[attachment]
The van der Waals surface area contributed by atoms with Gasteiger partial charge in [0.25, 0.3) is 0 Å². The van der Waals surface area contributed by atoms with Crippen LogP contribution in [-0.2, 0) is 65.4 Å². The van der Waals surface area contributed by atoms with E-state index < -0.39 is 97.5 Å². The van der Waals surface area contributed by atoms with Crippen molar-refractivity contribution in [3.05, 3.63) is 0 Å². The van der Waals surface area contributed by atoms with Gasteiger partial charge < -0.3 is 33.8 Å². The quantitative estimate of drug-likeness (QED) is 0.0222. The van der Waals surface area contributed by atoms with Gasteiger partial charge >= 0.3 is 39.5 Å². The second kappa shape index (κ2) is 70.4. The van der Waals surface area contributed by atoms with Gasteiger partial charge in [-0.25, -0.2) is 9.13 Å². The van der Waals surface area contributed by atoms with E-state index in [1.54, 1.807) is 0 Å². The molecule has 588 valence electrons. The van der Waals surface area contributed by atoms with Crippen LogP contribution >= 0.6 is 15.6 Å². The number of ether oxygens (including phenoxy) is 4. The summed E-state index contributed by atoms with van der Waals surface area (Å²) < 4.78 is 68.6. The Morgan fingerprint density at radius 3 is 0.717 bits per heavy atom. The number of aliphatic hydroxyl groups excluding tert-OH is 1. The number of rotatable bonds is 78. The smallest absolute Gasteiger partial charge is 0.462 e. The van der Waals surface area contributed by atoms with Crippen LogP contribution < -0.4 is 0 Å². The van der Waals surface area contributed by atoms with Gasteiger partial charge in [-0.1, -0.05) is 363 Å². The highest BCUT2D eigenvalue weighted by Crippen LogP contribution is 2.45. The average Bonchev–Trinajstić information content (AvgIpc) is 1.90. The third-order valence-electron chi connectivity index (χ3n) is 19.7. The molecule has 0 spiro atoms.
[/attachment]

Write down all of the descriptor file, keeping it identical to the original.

The van der Waals surface area contributed by atoms with Gasteiger partial charge in [0.25, 0.3) is 0 Å². The van der Waals surface area contributed by atoms with Crippen LogP contribution in [-0.2, 0) is 65.4 Å². The van der Waals surface area contributed by atoms with E-state index < -0.39 is 97.5 Å². The van der Waals surface area contributed by atoms with Crippen molar-refractivity contribution in [3.05, 3.63) is 0 Å². The van der Waals surface area contributed by atoms with Gasteiger partial charge < -0.3 is 33.8 Å². The quantitative estimate of drug-likeness (QED) is 0.0222. The van der Waals surface area contributed by atoms with Gasteiger partial charge >= 0.3 is 39.5 Å². The second kappa shape index (κ2) is 70.4. The van der Waals surface area contributed by atoms with Gasteiger partial charge in [-0.25, -0.2) is 9.13 Å². The van der Waals surface area contributed by atoms with E-state index in [1.54, 1.807) is 0 Å². The molecule has 588 valence electrons. The van der Waals surface area contributed by atoms with Crippen LogP contribution >= 0.6 is 15.6 Å². The number of ether oxygens (including phenoxy) is 4. The summed E-state index contributed by atoms with van der Waals surface area (Å²) < 4.78 is 68.6. The Morgan fingerprint density at radius 3 is 0.717 bits per heavy atom. The number of aliphatic hydroxyl groups excluding tert-OH is 1. The number of rotatable bonds is 78. The smallest absolute Gasteiger partial charge is 0.462 e. The van der Waals surface area contributed by atoms with Crippen LogP contribution < -0.4 is 0 Å². The van der Waals surface area contributed by atoms with Gasteiger partial charge in [-0.1, -0.05) is 363 Å². The highest BCUT2D eigenvalue weighted by Crippen LogP contribution is 2.45. The average Bonchev–Trinajstić information content (AvgIpc) is 1.90. The third-order valence-electron chi connectivity index (χ3n) is 19.7. The molecule has 0 spiro atoms.